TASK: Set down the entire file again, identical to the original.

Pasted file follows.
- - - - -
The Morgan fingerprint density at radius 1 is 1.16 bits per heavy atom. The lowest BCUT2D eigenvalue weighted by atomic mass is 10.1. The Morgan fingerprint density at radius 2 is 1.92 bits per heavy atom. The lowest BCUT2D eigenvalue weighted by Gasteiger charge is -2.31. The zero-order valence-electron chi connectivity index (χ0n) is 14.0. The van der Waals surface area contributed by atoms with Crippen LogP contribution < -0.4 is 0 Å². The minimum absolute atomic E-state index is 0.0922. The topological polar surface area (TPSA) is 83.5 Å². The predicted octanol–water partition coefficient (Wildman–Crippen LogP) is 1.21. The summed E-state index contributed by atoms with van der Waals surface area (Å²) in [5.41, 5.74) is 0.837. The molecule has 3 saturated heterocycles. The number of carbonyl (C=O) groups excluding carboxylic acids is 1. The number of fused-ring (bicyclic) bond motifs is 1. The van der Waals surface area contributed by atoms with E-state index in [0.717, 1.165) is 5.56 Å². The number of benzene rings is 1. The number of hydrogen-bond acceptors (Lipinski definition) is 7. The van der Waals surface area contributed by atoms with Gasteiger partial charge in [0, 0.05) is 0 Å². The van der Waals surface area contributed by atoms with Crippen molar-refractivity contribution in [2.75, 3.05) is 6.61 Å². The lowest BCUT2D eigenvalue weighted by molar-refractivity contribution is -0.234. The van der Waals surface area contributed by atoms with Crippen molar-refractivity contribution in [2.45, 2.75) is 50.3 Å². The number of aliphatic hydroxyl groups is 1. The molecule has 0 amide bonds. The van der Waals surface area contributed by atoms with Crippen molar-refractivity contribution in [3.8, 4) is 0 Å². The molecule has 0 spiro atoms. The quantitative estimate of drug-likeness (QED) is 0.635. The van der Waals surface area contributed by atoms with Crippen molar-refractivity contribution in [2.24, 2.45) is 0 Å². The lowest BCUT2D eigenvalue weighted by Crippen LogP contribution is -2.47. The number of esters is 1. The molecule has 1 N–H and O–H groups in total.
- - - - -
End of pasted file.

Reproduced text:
The Morgan fingerprint density at radius 1 is 1.16 bits per heavy atom. The lowest BCUT2D eigenvalue weighted by atomic mass is 10.1. The Morgan fingerprint density at radius 2 is 1.92 bits per heavy atom. The lowest BCUT2D eigenvalue weighted by Gasteiger charge is -2.31. The zero-order valence-electron chi connectivity index (χ0n) is 14.0. The van der Waals surface area contributed by atoms with Crippen LogP contribution < -0.4 is 0 Å². The minimum absolute atomic E-state index is 0.0922. The topological polar surface area (TPSA) is 83.5 Å². The predicted octanol–water partition coefficient (Wildman–Crippen LogP) is 1.21. The summed E-state index contributed by atoms with van der Waals surface area (Å²) in [5.41, 5.74) is 0.837. The molecule has 3 saturated heterocycles. The number of carbonyl (C=O) groups excluding carboxylic acids is 1. The number of fused-ring (bicyclic) bond motifs is 1. The van der Waals surface area contributed by atoms with E-state index in [0.717, 1.165) is 5.56 Å². The number of benzene rings is 1. The number of hydrogen-bond acceptors (Lipinski definition) is 7. The van der Waals surface area contributed by atoms with Gasteiger partial charge in [0, 0.05) is 0 Å². The van der Waals surface area contributed by atoms with Crippen molar-refractivity contribution in [2.75, 3.05) is 6.61 Å². The lowest BCUT2D eigenvalue weighted by molar-refractivity contribution is -0.234. The van der Waals surface area contributed by atoms with Crippen molar-refractivity contribution in [2.45, 2.75) is 50.3 Å². The number of aliphatic hydroxyl groups is 1. The molecule has 0 amide bonds. The van der Waals surface area contributed by atoms with Crippen molar-refractivity contribution in [3.8, 4) is 0 Å². The molecule has 0 spiro atoms. The quantitative estimate of drug-likeness (QED) is 0.635. The van der Waals surface area contributed by atoms with Crippen molar-refractivity contribution in [2.24, 2.45) is 0 Å². The lowest BCUT2D eigenvalue weighted by Crippen LogP contribution is -2.47. The number of esters is 1. The molecule has 1 N–H and O–H groups in total.